Alfred Hitchcock’s 1960 film Psycho redirected the entire horror genre, and in doing so dismantled the prudent 1950’s societal barriers of cinema. Although unseen for its potential by the large studios of the time, Psycho became one of the crowning achievements of film history. While based partially on a true story of murder and psychosis from Wisconsin, the widespread viewing of this tale made way for a new era of film and ushered in a new audience of movie goers. The use of violence, sexual explicitness, dramatic twists, sound, and cinematography throughout this film gave Hitchcock his reputable name and title as master of suspense. In 2018, reviews of films often are headlined with “the book was better.” But, in 1960 there was no such thing
Hollywood has always done a terrible job of depicting real women in film, and although his work has a somewhat misogynistic reputation, Alfred Hitchcock has done so much involving the progression of female roles in Hollywood cinema. Although many of his female victims wind up dead, the survivors have lots of power – and without reliance on their male counterparts. Women remain the central focus in many of Hitchcock’s films, not just because of their beauty, but because the narrative is dependent on them. When you look at his work in the context of this specific Hollywood era, Hitchcock’s female characters are very much out of the ordinary. Looking past the obvious presence of gender roles (male and female) that just so happened to be a part of the social norm during that time, Hitchcock sought to represent women with having more depth, realism, and independence than ever before in women in Hollywood.
To the unknown eye, Hitchcock has carefully and skillfully used Mise-en-scene to his advantage, causing the audience to feel fear and a sense of caution towards the character of Norman Bates. It isn’t until we reflect back on the scene and notice how intelligently Hitchcock uses the positioning of props and the characters, lighting, camera angle and staging, that we notice how he has added meaning to his characters but has also to the film, creating suspense and fear from one scene to the end of the film. Ultimately proving the point that Hitchcock “the master of suspense” uses Mise-en-scene to not only help make a brilliant film but also uses it as his disposal to add meaning in his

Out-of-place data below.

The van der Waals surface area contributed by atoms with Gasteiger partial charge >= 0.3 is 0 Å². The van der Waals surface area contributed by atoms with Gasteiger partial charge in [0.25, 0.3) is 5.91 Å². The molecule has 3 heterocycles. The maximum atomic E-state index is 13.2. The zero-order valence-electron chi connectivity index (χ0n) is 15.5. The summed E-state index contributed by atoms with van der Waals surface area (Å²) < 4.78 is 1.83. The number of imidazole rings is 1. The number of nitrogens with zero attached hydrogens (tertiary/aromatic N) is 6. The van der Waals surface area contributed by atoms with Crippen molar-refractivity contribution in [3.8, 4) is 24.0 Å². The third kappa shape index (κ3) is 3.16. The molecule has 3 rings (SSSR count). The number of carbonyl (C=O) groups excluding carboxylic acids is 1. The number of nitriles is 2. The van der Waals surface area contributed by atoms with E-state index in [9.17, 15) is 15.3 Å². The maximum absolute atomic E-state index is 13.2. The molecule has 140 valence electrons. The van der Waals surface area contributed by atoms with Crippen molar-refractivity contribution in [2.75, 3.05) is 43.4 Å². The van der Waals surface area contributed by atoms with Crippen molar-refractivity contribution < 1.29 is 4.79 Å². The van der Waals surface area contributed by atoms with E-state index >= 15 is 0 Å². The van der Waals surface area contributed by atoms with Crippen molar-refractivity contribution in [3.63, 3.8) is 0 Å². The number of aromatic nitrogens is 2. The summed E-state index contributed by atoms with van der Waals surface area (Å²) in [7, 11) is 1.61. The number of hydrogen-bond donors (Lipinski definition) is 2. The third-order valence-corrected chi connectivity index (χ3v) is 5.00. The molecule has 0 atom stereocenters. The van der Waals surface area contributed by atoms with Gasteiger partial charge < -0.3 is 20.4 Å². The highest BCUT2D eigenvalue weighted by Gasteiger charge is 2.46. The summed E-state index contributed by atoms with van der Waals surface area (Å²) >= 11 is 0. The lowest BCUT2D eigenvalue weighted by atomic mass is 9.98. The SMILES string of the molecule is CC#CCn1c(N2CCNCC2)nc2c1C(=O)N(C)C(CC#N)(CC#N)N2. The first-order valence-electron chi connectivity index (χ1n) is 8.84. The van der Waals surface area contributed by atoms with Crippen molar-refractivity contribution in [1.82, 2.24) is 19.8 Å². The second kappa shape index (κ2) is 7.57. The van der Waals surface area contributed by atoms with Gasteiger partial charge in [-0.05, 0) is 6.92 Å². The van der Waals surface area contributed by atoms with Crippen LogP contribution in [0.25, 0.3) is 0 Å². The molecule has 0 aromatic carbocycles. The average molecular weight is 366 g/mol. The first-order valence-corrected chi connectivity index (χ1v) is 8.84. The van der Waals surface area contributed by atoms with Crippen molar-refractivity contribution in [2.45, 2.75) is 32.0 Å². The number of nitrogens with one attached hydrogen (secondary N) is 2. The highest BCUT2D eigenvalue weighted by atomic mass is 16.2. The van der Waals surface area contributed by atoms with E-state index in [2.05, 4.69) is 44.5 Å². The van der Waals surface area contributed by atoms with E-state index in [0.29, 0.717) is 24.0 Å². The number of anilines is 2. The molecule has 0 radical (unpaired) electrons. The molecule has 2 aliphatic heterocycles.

These were explored by the use of the motifs of birds, eyes, hands and mirrors (Filmsite.org, n.d.). Hitchcock skilfully guides the audiences through a tale
Gender roles and marriage- a thematic approach Alfred Hitchcock was a successful English film director and producer. He was often known as “the master of suspense.” He filmed psychological thrillers, one of these thrillers include “Rear window” which in mostly all of his films, he portrays women to look and act a certain way. Two significant themes portrayed throughout this film include marriage and the gender roles within the film.
While Marion is eating in the parlor, we can see small birds placed next to her near the lamp. The bird can be translated to a powerless and weak figure that can be related to Marion since she is the weak and helpless character in this film being preyed upon by Norman. The idea of Marion being a powerless figure is supported in the next shot where we see bigger birds like an owl hanging from the ceiling. The owl can be translated to a powerful figure that can be related to Norman, who is the predator foreshadowing a misfortunate event is going to occur to Marion. The idea does an effective job of letting the viewers relate the bird to Marion by foreshadowing her death since Norman is placed in scenes with bigger birds like owls.